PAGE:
Below, we list some resources for the upcoming Election Day in Ontario (October 6, 2011).
If you have a resource to add to this article, let us know by writing to email@example.com.
Updated September 30, 2011
Share the Road Cycling Coalition
A call for investment in cycling and active transportation, the site includes an FAQ and voter and candidate pledge buttons.
Parks and Rec Ontario
Their provincial election platform and toolkit on recreation and parks includes questions for candidates and an advocacy primer.
This campaign for food and farming in Ontario has election-related news as well as advocacy and voter campaign resources.
Unison Health and Community Services
Provides backgrounders on key election issues on their site (or as a PDF: http://unisonhcs.org/fileadmin/doc/elections/Provicial_Elections_Importa...).
Federation of Urban Neighbourhoods of Ontario
"The Federation of Urban Neighbourhoods of Ontario (F.U.N.) submitted six questions to the leaders of the four major political parties competing in the current Ontario Provincial Election. These questions
were selected by the F.U.N. Executive as topics of high interest to residents’ organizations across the province."
Original Links from September 23
I Official Election Site
At the official information site for Ontario elections you can find candidates and parties, confirm you're on the voting register, view news releases, and review past election results (English and French).
II News Outlets' Election Coverage
CBC: Ontario Votes 2011
Toronto Star: Speak Your Mind--Ontario Elections 2011
Globe and Mail: Ontario Election http://www.theglobeandmail.com/news/politics/ontario-election/
National Post: Ontario Election
Ottawa Citizen: Ontario Provincial Election
Toronto Sun: Ontario Votes
III Organizations with Election-Specific Resources Online
Conservation Council of Ontario
Their recent report, Conservation Trends 2011, demonstrates the support of Ontarians for conservation and green leadership. The report, and its executive summary, is available on the website.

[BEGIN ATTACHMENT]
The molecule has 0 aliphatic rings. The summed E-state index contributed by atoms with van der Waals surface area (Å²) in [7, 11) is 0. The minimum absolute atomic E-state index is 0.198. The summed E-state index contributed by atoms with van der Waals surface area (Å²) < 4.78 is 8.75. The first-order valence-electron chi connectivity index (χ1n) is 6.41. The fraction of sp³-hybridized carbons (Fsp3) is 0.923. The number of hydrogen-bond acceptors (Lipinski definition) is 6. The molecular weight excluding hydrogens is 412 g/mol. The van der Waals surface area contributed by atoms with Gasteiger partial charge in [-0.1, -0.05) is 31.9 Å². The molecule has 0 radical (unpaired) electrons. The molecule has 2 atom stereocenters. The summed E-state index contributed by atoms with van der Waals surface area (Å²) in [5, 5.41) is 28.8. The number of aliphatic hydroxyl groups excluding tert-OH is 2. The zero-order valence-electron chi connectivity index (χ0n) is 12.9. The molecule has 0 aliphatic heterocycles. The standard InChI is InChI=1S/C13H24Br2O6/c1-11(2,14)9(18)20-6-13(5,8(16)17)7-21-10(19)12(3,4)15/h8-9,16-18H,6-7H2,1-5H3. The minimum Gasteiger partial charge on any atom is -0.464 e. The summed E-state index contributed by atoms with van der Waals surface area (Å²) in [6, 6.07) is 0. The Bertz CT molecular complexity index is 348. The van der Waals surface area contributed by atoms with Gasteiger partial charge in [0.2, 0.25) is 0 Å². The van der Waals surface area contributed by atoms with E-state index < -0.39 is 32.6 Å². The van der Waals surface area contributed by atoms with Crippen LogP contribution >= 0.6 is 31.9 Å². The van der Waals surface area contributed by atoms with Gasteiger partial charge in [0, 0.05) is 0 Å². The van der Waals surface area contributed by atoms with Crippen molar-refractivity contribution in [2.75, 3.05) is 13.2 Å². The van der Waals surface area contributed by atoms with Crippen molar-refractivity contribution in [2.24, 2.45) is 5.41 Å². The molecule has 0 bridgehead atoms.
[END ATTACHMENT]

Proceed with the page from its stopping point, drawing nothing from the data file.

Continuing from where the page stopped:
The Council of Canadians
In their blog, the post "ACTION ALERT: Ask your question of Ontario leaders, by Sept. 20," lays out a series of campaign issues for voters to consider.
Recent posts include profiles of women running for office in the Ontario Election. At http://www.equalvoice.ca/speaks.cfm, you can find a September 14th news release entitled " Female Representation Growing Slowly in Ontario."
Elementary Teachers' Federation of Ontario
At this main 2011 election page they have collected information sheets, guides, and checklists. They also created the Refuse to Vote Against Kids campaign site at http://www.refusetovoteagainstkids.ca/.
Heart and Stroke Foundation
HSF's Healthy Candidates site "encourages voters to challenge their local candidates to sign on to becoming a Healthy Candidate, which means pledging to invest more in promoting and supporting better health in Ontario." To date, they have signed 181 candidates; you can check the list to see who in your riding is among them.
Laurier Institute for the Study of Public Opinion and Policy - 2007 Ontario Provincial Election Tracker
http://www.lispop.ca/ This research centre at Wilfrid Laurier University posts election-related opinion and analysis in their blog.
Ontario Coalition for Better Child Care
Visit the site for election-specific brochures, posters, background reports and more on the issue of child care.
Ontario Health Coalition
The main page includes links to OHC policy proposals, questions for candidates, and a voter's guide.
Ontario Mental Health and Addictions Alliance
This network's website includes an election kit as well as links to recommendations and resources for further information.
People for Education
Tip sheet for parents who wish to ask candidates questions about education issues.
Speak for Children
This project of the Ontario English Catholic Teachers Association highlights issues in province's public education system.
Their site has three online tools specific to the Ontario election as part of their campaign to increase voter literacy: Vote Compass (where do you fit in the political landscape), Three Ontario Votes (exploring three different voting systems), and Student Vote (to develop the capacity and interest of young Ontarians).